TWO NIGHTS TO REMEMBER
It was 11:34 p.m. at Milwaukee's County Stadium. Two men were out and one was on in the 11th inning and Henry Aaron came up swinging his 34-ounce bat. He hit the first pitch into the bleachers, and 40,926 at the ball park and thousands hunched in front of their radios knew that they would not have to wait until next year. The Braves had beaten St. Louis to clinch the pennant and Milwaukee erupted (left and below). The next morning, District Judge Robert W. Hansen dismissed seven arrested for celebrating too vigorously. "Any Milwaukeean," he said, "ought to be forgiven, because last night was a night to remember." But there was no joy in Brooklyn the following night (right), where 6,702 sentimentalists watched the Dodgers beat Pittsburgh 2-0 in what almost everybody regarded as their last game ever at Ebbets Field. Organist Gladys Goodding played a mournful medley, including Thanks for the Memory. "Please do not go on the field after the game," cautioned Announcer Tex Rickards, purely out of habit.
Happy fan guzzles beer from his lamppost perch at Fifth and Wisconsin in a toast to Milwaukee victory.
JUBILANT THRONGS AND HORN-BLOWING MOTORISTS JAM MILWAUKEE'S DOWNTOWN AREA THE NIGHT THE BRAVES FINALLY WON THE PENNANT
October 6, 1957
Unhappy clown, Brooklyn's Emmett Kelly, stares wistfully from dugout before Dodgers' last home game.
GO TIME FOR THE GIRLS
When autumn comes to the lawns of Philadelphia's Main Line, a young girl's fancy turns to the spirited and ancient game of field hockey. The action here took place at Over-brook, Pa., where Shipley went to play Sacred Heart one crisp, sunny afternoon last week and defeated them 3-2. The girls' day-and-boarding schools of this suburban region, such as Shipley, Baldwin and Agnes Irwin, are located in the national center of a sport which had its beginnings in Persia in 2000 B.C. and is considered the oldest of stick-and-ball games. Although once regarded as too fast and rough for women to play, field hockey in the United States today is predominantly a feminine pastime—and nowhere is the play keener than upon the green fields of the Main Line.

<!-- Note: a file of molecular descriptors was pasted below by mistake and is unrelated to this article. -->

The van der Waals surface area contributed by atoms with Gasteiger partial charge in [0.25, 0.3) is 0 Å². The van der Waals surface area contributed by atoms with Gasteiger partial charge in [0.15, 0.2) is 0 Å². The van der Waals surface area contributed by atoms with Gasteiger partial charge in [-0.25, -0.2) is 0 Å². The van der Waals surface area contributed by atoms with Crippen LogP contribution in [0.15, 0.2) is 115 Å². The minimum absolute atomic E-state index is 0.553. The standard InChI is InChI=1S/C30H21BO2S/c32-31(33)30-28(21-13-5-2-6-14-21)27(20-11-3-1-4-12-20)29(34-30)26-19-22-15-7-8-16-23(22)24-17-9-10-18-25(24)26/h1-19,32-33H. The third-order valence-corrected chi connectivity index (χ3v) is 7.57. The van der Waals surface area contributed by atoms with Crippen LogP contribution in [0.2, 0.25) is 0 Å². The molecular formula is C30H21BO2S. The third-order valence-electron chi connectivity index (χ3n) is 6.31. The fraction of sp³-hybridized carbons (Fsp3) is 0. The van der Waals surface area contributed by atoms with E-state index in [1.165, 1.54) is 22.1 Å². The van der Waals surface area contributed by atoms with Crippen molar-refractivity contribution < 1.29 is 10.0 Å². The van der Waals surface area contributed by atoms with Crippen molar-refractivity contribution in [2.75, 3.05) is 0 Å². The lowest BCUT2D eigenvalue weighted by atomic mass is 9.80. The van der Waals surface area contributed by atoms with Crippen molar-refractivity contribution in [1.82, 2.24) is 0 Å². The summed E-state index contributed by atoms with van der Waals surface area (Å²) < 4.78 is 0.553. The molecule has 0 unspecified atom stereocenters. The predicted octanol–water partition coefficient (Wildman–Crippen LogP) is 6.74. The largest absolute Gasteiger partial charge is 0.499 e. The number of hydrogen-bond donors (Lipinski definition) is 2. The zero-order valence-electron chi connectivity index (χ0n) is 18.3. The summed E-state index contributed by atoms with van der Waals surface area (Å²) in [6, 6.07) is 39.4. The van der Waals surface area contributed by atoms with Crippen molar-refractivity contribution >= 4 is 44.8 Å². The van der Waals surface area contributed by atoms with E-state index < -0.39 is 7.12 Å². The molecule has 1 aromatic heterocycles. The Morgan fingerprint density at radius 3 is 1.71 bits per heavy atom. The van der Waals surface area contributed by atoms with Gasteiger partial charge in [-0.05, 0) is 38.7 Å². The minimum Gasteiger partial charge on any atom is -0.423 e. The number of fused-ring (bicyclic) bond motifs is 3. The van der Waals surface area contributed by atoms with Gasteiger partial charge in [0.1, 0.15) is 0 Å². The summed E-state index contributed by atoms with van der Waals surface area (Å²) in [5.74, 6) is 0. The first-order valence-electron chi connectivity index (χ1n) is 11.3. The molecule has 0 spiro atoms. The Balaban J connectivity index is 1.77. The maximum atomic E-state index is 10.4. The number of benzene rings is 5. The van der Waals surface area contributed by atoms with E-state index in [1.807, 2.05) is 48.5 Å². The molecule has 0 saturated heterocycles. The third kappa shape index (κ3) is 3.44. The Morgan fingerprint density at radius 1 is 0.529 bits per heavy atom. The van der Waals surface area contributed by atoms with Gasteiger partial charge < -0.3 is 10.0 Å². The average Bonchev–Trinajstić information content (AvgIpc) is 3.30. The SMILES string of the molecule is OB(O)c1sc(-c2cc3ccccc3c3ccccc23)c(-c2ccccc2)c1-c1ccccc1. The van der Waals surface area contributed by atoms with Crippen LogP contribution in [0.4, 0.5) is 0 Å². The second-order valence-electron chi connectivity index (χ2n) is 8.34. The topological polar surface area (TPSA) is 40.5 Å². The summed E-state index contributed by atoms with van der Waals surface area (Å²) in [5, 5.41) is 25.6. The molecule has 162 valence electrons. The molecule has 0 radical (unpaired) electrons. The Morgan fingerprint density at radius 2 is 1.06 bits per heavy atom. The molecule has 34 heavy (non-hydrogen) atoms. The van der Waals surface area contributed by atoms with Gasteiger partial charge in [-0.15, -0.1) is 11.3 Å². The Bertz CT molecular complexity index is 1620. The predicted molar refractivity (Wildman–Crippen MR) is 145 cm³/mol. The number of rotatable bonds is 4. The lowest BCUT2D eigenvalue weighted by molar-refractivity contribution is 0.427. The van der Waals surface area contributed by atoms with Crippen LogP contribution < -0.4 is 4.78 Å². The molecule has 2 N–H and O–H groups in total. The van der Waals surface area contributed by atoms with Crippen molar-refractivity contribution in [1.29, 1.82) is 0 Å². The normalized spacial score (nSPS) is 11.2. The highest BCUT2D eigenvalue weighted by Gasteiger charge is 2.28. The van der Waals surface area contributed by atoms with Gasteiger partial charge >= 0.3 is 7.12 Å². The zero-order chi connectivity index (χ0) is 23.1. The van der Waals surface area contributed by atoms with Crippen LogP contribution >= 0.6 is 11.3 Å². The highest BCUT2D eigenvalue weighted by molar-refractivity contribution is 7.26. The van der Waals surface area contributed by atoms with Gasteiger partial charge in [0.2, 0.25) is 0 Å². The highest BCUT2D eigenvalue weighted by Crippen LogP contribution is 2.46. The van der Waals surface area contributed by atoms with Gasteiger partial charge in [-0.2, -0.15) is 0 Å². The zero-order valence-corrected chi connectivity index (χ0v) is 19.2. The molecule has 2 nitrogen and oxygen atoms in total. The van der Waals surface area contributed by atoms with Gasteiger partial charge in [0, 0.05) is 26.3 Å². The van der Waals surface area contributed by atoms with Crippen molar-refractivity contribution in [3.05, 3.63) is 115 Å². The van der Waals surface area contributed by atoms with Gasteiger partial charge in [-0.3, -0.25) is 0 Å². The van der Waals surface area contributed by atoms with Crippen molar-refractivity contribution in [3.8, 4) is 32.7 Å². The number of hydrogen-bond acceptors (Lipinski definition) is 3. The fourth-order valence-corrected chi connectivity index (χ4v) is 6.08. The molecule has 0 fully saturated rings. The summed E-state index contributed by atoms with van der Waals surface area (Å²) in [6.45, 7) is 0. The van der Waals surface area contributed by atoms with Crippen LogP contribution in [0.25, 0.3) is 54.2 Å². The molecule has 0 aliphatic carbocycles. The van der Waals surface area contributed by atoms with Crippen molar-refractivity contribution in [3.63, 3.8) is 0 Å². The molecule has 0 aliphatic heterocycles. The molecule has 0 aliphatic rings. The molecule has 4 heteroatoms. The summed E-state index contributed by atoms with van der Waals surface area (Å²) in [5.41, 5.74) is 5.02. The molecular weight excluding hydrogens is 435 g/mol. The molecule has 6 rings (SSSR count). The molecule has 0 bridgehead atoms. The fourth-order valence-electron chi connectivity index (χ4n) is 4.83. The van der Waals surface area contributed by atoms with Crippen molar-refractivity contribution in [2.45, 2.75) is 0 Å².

Braced for a shot at the ball, Nan Whitridge shows the determination which has made Shipley an annual hockey power.
Chasing the ball are Sandra Cowhig (left) of Sacred Heart and Pat McIlvain of Shipley. Sacred Heart Convent wears distinctive pinnies over their tunics for team identification.
Converging on Helen Townsend of Shipley (right) are Sandra Cowhig (left), Pat McIlvain and Meredith Fahy of Sacred Heart.
Pretty Nancy Galey of Shipley wears ribbons which indicate varsity awards in lacrosse, basketball, hockey and gymnastics.
Blonde Maude Long of Shipley takes a breather on the sidelines as her second team plays against the Sacred Heart seconds.
PAGES FROM A BOY'S DIARY
Robert Browning (Brownie) Trainer Jr. is 13 and back at school now after a late-summer excursion most youngsters can only dream about: a three-week hunting and fishing trip to British Columbia with Grandpa, who in Brownie's case is Robert A. Uihlein Sr., 74-year-old vice-president of Milwaukee's Jos. Schlitz Brewing Co. High in the Cassiar Mountains, Brownie hunted with the men, bagged Stone sheep and caribou, netted trout, recorded such scenes as these in his pocket diary.
Wading Mink Creek, an outlet of remote Cold Fish Lake, Brownie cautiously strips in a frisky rainbow trout which had taken his fly at the head of the riffle.
Climbing above timberline on Sanctuary Ridge, Brownie (left) and Walker begin the day's stalk.
BROWNIE TRAINER (DIARY IN POCKET) LEARNS FROM GRANDPA HOW TO PACK A GUN
BROWNIE AND GUIDE TOM WALKER WAIT WITH WIND IN THEIR FAVOR AS STONE SHEEP COME WITHIN 30 FEET. BROWNIE DID NOT SHOOT SINCE RAMS WERE NOT TROPHY-SIZE
Breakfasting in Cold Fish cookhouse on flapjacks and coffee before day's hunt are Grandpa Uihlein (center) and Brownie.
Sitting around campfire at dusk, Brownie makes daily entry in diary while guides and wranglers plan tomorrow's hunting.